Are you my mother?

No matter where my mother lived, three of her five children were always on the other side of the country. As the years went by and the family grew in number and size and grandchildren enrolled in sports, Scouts and summer camp, family reunions became increasingly difficult. Instead of the weekly visits with grandparents, that I knew as a child, we established a weekly chat on the phone followed up with a newsy family letter of each family’s activities.
In June 1992, we reunited – at the funeral home which took care of my mother’s arrangements.
A month after mom’s funeral I attended a small women’s retreat and met an out-of-state woman who, like me, had four children. We had other common interests and experiences and ended up talking for many hours. I teared up as we said good-bye, shared phone numbers and addresses and pulled away. I knew I would rarely see this woman again. She lived too far away for frequent visits.
I chatted on the phone a couple times with my new friend, saw my son off to college and settled into the school year. Every couple Saturdays, I wondered how she was and called her. In the fall, a crisis descended on her. I could not keep her crisis from happening, but I could listen … and she listened to my more routine upheavals.
My sons came home for the holidays. When the oldest was ready to go back to college, I volunteered to drive and plotted a return route near the home of my summer retreat friend. I figured if I drank coffee I could make it in time for breakfast. I spilled coffee on my sweatshirt, but I stayed alert and arrived in time to wait impatiently to share breakfast with her at a fast food place.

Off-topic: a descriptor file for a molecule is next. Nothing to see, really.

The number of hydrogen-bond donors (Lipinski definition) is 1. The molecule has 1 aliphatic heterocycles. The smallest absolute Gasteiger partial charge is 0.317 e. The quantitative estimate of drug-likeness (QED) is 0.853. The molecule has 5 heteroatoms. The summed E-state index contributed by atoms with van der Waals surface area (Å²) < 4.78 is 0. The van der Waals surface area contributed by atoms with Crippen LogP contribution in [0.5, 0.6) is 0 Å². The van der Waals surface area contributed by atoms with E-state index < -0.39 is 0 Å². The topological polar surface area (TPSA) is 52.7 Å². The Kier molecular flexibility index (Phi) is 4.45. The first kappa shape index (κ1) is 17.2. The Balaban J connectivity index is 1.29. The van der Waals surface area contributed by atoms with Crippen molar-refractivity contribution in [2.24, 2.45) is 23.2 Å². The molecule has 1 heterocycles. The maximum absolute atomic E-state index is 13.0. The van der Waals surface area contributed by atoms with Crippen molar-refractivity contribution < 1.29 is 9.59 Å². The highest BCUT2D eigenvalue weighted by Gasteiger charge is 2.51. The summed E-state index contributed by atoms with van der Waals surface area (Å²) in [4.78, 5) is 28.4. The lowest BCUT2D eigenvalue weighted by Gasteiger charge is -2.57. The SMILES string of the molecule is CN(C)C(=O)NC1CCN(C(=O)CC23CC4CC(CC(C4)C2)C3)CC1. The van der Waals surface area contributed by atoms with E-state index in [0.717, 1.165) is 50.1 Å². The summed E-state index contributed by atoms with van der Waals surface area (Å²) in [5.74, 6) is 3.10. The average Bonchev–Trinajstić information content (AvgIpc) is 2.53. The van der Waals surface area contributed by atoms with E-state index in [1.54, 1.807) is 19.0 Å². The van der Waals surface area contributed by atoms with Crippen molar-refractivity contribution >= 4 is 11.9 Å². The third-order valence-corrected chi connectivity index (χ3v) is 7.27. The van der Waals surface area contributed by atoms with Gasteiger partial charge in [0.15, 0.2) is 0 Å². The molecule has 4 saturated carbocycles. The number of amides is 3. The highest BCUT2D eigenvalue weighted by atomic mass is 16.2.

She arrived dressed for a day at the office, did a double take of my disheveled “all night drinking and driving” apparel and greeted me with a hug. She was as warm and welcoming as ever, but she was not the person I anticipated meeting.
The entire next week, I called up one girlfriend after another and asked if there was a good time for me to stop by and visit. They found time. I went. We talked.
One afternoon driving to yet another friend’s house, I realized I was living in the midst of the children’s book “Are You My Mother?” where the baby bird falls out of the nest and wanders around asking one creature after another, “Are you my mother?” The cow, the pig, the duck and other creatures each in turn shake their heads ‘no.’ They had their own baby. Finally, the baby bird finds his mother and they return to their nest.
Lucky baby bird – my mother will never return to the nest.
No matter how many women I looked at and silently asked, “are you my mother?” No matter how many surrogate mothers I found – my mom would never call up again to ask about her grandkids. She would never again send her grandchildren a card and a $5 check on their birthday. Nor would I receive a card (without a check) on my next, or any subsequent, birthday. My mother was gone.
With that insight, I quit looking for my mother, steeled myself for my first birthday without a birthday card in the mail.
A card came, anyway. Not from my mother, but from a friend who saw my name on a list of birthdays, addressed an envelope and dropped a birthday card in the mail to me. It wasn’t a card from my mother, but it did take the edge off the void of that first birthday without her.
My friend not only surprised me, but eased the pain on a difficult day by unwittingly becoming my final, surrogate mother.